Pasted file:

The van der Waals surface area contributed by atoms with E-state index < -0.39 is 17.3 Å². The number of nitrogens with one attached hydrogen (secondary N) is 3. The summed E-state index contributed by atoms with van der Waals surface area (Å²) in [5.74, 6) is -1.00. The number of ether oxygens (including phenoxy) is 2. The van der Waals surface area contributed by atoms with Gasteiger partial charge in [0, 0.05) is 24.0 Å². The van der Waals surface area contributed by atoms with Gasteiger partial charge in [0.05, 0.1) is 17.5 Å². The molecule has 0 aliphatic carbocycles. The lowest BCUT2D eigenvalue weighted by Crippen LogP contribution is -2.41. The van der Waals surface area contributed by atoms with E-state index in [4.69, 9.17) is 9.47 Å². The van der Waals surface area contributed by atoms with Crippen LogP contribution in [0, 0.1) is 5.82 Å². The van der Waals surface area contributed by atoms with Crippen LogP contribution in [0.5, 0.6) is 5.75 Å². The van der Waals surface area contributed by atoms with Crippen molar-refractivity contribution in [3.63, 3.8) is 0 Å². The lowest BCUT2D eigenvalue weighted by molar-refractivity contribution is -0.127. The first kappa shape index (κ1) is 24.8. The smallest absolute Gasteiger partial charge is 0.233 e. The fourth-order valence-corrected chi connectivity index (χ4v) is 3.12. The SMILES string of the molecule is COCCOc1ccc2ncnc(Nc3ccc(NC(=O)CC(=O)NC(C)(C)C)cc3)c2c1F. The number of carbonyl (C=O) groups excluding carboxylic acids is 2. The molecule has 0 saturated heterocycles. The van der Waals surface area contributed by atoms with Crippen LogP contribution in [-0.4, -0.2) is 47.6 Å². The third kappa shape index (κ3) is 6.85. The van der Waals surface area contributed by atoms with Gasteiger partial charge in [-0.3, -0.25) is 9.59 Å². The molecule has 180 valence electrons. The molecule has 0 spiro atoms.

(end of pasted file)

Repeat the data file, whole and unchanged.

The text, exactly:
The van der Waals surface area contributed by atoms with E-state index < -0.39 is 17.3 Å². The number of nitrogens with one attached hydrogen (secondary N) is 3. The summed E-state index contributed by atoms with van der Waals surface area (Å²) in [5.74, 6) is -1.00. The number of ether oxygens (including phenoxy) is 2. The van der Waals surface area contributed by atoms with Gasteiger partial charge in [0, 0.05) is 24.0 Å². The van der Waals surface area contributed by atoms with Gasteiger partial charge in [0.05, 0.1) is 17.5 Å². The molecule has 0 aliphatic carbocycles. The lowest BCUT2D eigenvalue weighted by Crippen LogP contribution is -2.41. The van der Waals surface area contributed by atoms with E-state index in [4.69, 9.17) is 9.47 Å². The van der Waals surface area contributed by atoms with Crippen LogP contribution in [0, 0.1) is 5.82 Å². The van der Waals surface area contributed by atoms with Crippen LogP contribution in [0.5, 0.6) is 5.75 Å². The van der Waals surface area contributed by atoms with Crippen molar-refractivity contribution in [3.63, 3.8) is 0 Å². The lowest BCUT2D eigenvalue weighted by molar-refractivity contribution is -0.127. The first kappa shape index (κ1) is 24.8. The smallest absolute Gasteiger partial charge is 0.233 e. The fourth-order valence-corrected chi connectivity index (χ4v) is 3.12. The SMILES string of the molecule is COCCOc1ccc2ncnc(Nc3ccc(NC(=O)CC(=O)NC(C)(C)C)cc3)c2c1F. The number of carbonyl (C=O) groups excluding carboxylic acids is 2. The molecule has 0 saturated heterocycles. The van der Waals surface area contributed by atoms with Crippen LogP contribution in [-0.4, -0.2) is 47.6 Å². The third kappa shape index (κ3) is 6.85. The van der Waals surface area contributed by atoms with Gasteiger partial charge in [-0.3, -0.25) is 9.59 Å². The molecule has 180 valence electrons. The molecule has 0 spiro atoms.